Simply building up the capacity of communities to respond to climate impacts won’t be enough. Without more action from our governments, these crises are just going to get worse. Governments need to do more to stop global temperature rise and to prepare for the climate impacts we’ve already baked in. This means aggressive legislation to end fossil fuel use and a just transition for communities and workers. It also means expanding emergency services to deal with climate disasters and upgrading and rebuilding infrastructure to weather the storms to come. And, lastly, it means rethinking our approaches to migration — both within and across borders, as climate impacts forcibly relocate millions of people.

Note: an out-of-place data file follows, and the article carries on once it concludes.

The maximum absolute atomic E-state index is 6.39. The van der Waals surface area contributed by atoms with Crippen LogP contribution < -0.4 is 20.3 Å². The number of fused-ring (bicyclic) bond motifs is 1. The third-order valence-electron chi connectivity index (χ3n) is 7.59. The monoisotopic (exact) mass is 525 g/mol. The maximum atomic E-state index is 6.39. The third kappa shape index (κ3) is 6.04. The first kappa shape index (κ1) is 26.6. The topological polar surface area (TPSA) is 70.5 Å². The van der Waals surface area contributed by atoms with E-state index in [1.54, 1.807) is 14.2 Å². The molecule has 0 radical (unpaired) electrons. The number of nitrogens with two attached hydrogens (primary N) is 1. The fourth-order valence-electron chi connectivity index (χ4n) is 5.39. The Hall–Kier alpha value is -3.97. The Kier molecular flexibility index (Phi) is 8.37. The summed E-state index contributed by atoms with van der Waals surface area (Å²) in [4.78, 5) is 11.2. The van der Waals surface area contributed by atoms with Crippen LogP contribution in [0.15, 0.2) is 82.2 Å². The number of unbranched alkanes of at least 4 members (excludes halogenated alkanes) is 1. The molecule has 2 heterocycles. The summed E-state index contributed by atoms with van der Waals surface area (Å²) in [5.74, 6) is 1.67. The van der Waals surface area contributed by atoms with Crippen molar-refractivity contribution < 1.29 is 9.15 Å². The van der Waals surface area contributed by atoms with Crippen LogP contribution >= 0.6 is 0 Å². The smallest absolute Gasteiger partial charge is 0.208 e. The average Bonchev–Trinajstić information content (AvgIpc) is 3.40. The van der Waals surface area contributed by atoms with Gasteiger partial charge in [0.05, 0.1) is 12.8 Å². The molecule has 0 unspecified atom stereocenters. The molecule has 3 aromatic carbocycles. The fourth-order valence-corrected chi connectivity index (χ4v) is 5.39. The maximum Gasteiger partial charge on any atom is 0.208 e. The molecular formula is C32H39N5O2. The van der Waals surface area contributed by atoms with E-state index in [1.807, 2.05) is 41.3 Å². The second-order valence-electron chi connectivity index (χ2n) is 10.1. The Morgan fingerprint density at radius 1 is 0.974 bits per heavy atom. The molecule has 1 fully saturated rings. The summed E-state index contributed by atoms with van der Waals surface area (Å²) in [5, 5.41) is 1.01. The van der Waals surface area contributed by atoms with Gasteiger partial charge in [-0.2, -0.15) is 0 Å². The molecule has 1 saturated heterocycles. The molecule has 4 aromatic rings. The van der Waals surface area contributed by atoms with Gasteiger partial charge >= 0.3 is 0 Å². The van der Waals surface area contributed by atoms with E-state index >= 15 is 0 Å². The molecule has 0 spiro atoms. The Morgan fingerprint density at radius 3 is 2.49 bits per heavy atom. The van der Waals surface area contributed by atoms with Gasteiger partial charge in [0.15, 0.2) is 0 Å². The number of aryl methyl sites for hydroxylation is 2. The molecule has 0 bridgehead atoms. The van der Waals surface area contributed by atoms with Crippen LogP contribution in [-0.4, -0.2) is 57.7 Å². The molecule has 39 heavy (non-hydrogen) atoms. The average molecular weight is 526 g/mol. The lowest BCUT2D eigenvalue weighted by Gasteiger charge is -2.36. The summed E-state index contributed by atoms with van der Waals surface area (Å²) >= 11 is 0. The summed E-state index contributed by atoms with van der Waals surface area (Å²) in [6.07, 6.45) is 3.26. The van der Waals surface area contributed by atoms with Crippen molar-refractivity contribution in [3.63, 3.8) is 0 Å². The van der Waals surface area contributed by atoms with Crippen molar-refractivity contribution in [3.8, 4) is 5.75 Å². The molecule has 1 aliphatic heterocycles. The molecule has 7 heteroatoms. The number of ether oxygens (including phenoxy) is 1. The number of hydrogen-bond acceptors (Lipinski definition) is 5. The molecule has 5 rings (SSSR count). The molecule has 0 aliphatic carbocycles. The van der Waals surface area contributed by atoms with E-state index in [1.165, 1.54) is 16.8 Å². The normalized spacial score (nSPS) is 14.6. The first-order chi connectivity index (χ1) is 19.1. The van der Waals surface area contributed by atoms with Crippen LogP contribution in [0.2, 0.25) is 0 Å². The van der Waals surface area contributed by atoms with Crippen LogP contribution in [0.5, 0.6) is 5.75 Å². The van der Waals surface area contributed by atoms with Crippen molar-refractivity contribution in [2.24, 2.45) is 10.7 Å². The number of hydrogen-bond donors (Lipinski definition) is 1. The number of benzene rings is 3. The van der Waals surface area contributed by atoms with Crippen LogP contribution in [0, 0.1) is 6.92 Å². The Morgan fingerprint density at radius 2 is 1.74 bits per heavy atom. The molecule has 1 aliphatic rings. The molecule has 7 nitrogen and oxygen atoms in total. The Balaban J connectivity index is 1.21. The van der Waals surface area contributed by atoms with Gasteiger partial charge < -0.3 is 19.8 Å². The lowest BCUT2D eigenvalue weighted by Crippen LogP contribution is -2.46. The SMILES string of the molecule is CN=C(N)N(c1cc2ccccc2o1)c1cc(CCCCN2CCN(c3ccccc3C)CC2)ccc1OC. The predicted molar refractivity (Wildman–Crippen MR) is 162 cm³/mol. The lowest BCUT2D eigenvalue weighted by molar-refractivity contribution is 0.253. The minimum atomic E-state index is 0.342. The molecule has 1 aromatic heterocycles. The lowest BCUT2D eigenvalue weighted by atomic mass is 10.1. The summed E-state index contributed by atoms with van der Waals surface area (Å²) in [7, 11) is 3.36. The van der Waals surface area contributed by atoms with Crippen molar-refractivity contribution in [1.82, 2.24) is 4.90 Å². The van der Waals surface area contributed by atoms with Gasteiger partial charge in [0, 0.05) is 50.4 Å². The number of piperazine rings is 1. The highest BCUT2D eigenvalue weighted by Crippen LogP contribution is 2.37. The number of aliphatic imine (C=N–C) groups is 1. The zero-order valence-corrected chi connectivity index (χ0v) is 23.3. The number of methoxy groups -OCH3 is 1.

As we’ve seen, none of this seems to be what our governments actually want to do. The limited wins we’ve seen on climate change have come from people organizing to force them to happen, and the next phase of wins won’t be any different.
That means we need to build a bridge between responding to ongoing climate impacts, preparing for future impacts and organizing to stop them from getting worse. In other words, we need to build movements that have the tangible, hands-on skills to protect their communities in the case of climate disasters, but can also turn around and mobilize those same communities to force the government to act.
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This bridge could be built on three pillars: